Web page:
For the first two months of their lives, the twin brothers from the small village of Songbanya, 64 kilometers from Faranah city in western Guinea, had lived life joined to each other at their lower back.
But on Jan. 19, 2021, they found themselves in the capital city of Conakry surrounded by an operating team of physicians and nurses, performing a complex surgery that held the hope of not only profoundly changing their lives but also marking a triumphant milestone in surgical and anesthesia care in Guinea.
Hours later, the two babies lay side-by-side sleeping and recovering, as a family, operating team, health community, and nation celebrated the first-ever successful surgery to separate conjoined twins in Guinea’s history. Just six years before, the country’s last-known case of conjoined twins—two boys born in 2015—were transported to France to undergo separation surgery, making this a major demonstration of growth for neonatal emergency care and the surgical health system in alignment with Guinea’s 2015-2024 national health policy priorities.
This moment also highlights the dedication, expertise, and teamwork of the team of surgeons, anesthesiologists, non-physician anesthesia providers, nurses, and technicians to source, plan, and execute the surgery—from the complexity of the operation itself to creating a custom operating theater in the private Clinique Ambroise Paré with difficult-to-source neonate-compatible equipment, accessories, and consumables. As a longtime partner of health facilities in Guinea, we congratulate the entire clinical and technical team for their tremendous achievement, and are honored the Universal Anaesthesia Machine (UAM) could support during this important moment.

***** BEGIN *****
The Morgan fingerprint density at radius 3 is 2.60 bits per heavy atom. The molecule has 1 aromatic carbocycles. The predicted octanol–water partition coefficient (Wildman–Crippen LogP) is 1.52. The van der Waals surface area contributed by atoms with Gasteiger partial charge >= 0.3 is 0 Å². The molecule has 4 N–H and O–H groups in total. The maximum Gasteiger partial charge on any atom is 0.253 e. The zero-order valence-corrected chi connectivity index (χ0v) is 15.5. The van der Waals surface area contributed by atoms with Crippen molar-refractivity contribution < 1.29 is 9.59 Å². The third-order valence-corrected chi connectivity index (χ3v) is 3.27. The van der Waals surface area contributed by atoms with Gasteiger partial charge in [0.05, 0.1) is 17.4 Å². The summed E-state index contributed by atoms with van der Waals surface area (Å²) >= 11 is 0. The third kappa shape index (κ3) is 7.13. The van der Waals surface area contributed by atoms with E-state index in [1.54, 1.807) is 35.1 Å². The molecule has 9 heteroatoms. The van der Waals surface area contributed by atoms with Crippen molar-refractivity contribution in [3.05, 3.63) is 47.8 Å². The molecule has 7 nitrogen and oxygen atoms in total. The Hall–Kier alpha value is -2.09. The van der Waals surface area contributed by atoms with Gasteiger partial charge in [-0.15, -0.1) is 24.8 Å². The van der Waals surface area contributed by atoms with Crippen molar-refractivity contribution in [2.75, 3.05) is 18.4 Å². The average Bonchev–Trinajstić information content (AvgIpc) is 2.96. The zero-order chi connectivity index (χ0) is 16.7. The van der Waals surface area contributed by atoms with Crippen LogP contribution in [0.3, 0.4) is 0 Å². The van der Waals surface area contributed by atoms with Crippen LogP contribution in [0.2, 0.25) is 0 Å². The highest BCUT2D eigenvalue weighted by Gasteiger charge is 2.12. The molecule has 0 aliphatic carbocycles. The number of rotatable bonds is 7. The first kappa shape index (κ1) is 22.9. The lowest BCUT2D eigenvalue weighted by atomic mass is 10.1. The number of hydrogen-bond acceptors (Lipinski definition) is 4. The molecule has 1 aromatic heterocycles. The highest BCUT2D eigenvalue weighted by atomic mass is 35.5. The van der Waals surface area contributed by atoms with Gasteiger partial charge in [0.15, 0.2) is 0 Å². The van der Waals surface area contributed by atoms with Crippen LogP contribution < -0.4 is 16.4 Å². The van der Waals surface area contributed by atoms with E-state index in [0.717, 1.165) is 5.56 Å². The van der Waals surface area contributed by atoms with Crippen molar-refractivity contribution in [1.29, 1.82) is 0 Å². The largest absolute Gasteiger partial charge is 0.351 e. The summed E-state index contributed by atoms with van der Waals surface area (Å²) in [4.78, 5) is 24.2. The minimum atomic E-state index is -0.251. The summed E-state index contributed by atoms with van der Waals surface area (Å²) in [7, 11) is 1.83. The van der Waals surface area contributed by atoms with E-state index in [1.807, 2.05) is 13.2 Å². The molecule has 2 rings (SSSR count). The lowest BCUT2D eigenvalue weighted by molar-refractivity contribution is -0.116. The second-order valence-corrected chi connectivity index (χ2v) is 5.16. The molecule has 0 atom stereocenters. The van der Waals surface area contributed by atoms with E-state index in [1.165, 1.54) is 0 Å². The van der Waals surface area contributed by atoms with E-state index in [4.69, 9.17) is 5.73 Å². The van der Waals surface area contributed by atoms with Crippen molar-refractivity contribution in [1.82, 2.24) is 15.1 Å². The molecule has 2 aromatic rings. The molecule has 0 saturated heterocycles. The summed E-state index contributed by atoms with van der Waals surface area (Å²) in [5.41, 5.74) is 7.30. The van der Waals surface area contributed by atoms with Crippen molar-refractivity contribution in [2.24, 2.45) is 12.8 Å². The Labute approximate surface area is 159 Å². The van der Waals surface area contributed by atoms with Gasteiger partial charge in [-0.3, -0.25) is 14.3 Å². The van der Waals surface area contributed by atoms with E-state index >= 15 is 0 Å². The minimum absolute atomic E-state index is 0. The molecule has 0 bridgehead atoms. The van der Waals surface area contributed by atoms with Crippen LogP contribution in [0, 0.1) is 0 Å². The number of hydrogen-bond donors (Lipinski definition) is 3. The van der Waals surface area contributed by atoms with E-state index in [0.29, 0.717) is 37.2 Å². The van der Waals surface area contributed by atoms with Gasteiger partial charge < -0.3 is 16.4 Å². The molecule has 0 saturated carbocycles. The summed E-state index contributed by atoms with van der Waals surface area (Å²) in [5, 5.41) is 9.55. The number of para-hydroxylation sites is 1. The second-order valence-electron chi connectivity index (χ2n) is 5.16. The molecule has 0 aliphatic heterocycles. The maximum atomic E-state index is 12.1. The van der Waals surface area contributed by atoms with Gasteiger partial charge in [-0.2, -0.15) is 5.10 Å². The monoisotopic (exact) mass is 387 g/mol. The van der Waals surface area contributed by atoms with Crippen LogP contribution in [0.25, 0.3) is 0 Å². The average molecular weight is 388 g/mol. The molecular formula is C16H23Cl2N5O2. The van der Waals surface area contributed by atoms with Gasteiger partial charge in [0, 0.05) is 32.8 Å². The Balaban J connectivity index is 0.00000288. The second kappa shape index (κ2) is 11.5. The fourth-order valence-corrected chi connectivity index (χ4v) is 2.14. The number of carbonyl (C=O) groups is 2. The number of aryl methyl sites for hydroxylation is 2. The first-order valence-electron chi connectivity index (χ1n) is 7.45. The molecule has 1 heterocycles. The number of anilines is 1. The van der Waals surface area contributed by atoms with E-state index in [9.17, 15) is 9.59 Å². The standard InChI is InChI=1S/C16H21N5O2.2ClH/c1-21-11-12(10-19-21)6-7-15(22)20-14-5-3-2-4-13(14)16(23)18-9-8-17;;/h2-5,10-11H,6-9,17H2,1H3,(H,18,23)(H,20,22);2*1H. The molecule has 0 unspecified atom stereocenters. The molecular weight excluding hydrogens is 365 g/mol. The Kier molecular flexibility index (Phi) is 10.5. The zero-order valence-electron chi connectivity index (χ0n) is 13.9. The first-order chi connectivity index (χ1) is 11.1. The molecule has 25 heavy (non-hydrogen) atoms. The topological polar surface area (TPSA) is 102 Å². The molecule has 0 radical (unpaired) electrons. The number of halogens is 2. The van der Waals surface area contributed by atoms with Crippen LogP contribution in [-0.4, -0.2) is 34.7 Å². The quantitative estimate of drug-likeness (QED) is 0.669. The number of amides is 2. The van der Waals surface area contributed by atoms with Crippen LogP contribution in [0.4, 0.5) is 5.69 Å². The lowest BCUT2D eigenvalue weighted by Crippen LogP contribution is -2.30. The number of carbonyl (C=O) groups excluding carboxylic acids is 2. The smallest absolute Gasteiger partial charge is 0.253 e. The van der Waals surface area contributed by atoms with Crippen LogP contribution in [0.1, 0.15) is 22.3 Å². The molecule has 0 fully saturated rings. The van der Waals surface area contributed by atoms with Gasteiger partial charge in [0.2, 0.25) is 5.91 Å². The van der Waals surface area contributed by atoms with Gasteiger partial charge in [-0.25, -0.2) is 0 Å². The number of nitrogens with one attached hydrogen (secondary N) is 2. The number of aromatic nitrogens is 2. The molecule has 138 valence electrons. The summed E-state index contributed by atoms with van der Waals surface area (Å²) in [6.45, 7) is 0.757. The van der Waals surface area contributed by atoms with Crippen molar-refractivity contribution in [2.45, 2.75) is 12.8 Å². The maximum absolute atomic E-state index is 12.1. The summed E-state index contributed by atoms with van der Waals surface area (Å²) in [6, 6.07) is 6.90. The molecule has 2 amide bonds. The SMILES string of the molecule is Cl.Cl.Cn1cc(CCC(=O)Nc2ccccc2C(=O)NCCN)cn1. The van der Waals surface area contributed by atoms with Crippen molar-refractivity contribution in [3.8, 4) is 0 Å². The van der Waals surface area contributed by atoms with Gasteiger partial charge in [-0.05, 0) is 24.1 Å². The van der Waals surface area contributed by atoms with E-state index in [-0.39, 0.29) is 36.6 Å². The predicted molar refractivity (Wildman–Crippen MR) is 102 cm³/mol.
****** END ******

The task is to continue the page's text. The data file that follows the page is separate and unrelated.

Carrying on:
“Our specialty requires the right technology and equipment, the right training, the right teamwork—it’s all interconnected.”
For Dr. Joseph Donamou, lead anesthesiologist in the surgery and Gradian clinical trainer, this achievement demonstrates confidence, trust, and a self-reliance that has led to immense pride across the nation of nearly 13 million, through news coverage and recognition from country leaders. The surgery also showcases the integrated system that needs to work well to ensure patients receive the right care. “Our specialty requires the right technology and equipment, the right training, the right teamwork—it’s all interconnected,” says Dr. Donamou.
To many, this milestone highlights the surgical and anesthesia expertise that has been built up in the country so far and a renewed focus on continuing to invest in skills. “We have a lot of skills because I must tell you that I was really surprised that the anesthesiologist team on the spot was able to put them to sleep easily. It proves that if we get together … we can operate [on] all these children,” stated Dr. Ballamoussa Touré, head pediatric surgeon during the operation, told a local news outlet after the operation.
“We have good people—both physician and non-physician anesthesia providers—we need to build on that.”
“We have good people—both physician and non-physician anesthesia providers—we need to build on that,” says Dr. Donamou. This operation shines a light on the critical importance of education and training to cultivate the skills and expertise to provide high-quality anesthesia care. One recent step toward this is the launch in 2019 of the country’s first-ever three-year anesthesia training program for non-physicians at Gamal Abdel Nasser University of Conakry. Donamou, who helped establish and lead this program, says that continued and increasing investment in anesthesia education and equipment is critical to build upon the momentum of this moment.
At Gradian, we stand committed to supporting this growth and the healthcare providers that through their work change the trajectories and prospects of lives, communities, and countries.
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